Originally Posted by philfly View Post
Wow! Incredibly thorough and informative Ed! I watched the hand launch video several times and it seems a very sensible way to check and adjust basic trim. I will study the other links you offer this afternoon....and I love your fishing simile...very poetic actually. I have printed out all of your advice and will refer to it many times....certainly before I maiden the Radian. I am still marvelling at the no power, horizontal, hand launch and thinking, "Why didn't I think of that"? The answer, I think, is that I've only seen power on/upward launches. Seems to me I could have a lot of fun just doing hand launches for a long time....loved those little wooden gliders I had when I was a kid!
Thanks again Ed. Phil
by Ed Anderson

It is early Saturday morning. You have been pushing hard at work all week.
But today is yours. The Wife and kids are out doing....whatever .. and
Daddy gets some time to himself.

Some of your buddies went bowling and some are going to the game, but you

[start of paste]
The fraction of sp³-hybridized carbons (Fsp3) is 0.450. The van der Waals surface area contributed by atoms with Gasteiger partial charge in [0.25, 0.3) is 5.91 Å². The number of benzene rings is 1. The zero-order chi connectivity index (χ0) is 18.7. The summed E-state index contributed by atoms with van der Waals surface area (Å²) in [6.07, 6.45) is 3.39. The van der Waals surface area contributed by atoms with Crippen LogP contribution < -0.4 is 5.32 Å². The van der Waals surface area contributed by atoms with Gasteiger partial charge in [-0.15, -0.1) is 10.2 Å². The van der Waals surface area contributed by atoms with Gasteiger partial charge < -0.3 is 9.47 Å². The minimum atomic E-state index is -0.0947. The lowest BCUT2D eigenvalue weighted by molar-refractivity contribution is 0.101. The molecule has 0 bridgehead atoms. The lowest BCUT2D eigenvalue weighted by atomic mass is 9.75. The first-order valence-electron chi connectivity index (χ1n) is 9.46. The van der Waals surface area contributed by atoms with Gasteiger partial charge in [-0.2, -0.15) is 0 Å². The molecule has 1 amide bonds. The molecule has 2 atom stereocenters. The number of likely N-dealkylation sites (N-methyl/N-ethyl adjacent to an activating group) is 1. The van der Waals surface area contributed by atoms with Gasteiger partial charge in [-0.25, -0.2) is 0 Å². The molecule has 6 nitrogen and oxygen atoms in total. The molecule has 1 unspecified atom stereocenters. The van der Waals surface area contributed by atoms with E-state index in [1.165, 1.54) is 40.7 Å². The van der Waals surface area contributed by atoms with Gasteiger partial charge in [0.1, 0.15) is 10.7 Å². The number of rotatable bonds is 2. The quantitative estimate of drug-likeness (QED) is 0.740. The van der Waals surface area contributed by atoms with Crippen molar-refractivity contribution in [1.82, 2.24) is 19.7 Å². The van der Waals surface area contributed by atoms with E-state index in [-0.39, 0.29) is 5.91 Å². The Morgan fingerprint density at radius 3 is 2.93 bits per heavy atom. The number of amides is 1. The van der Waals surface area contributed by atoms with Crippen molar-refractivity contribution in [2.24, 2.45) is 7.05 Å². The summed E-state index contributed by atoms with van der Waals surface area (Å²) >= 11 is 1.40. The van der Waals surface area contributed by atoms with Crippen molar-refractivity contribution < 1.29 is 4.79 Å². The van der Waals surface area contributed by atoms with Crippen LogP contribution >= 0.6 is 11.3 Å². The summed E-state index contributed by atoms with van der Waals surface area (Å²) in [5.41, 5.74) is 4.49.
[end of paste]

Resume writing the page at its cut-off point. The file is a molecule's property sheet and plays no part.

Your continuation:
need some quiet time to commune with nature, and to bring your life back
into balance. Time to think, time to relax, time to enjoy with no caffeine,
no noise, no rush, no hurry, no stress.

The sun came up about an hour ago. The temperature is a very comfortable 60 F
degrees going up to about 75. Humidity is low and the breeze is a wonderful
5 mph coming from the perfect direction. The morning dew is starting to
lift with that slight fog that it gets sometimes. Overhead is a single bird
of unknown type working a thermal in lazy circles. You envy him, just a

The hi-start is laid out and there is a comfortable folding chair set right
were the chute will come to rest. There is a cooler with some drinks, a
sandwich for later and some hot coffee and a roll for now. ( OK, a little
caffeine. )

You do your range check, check the air, feel the breeze and launch.

The first couple of launches go well. You hunt around but there is nothing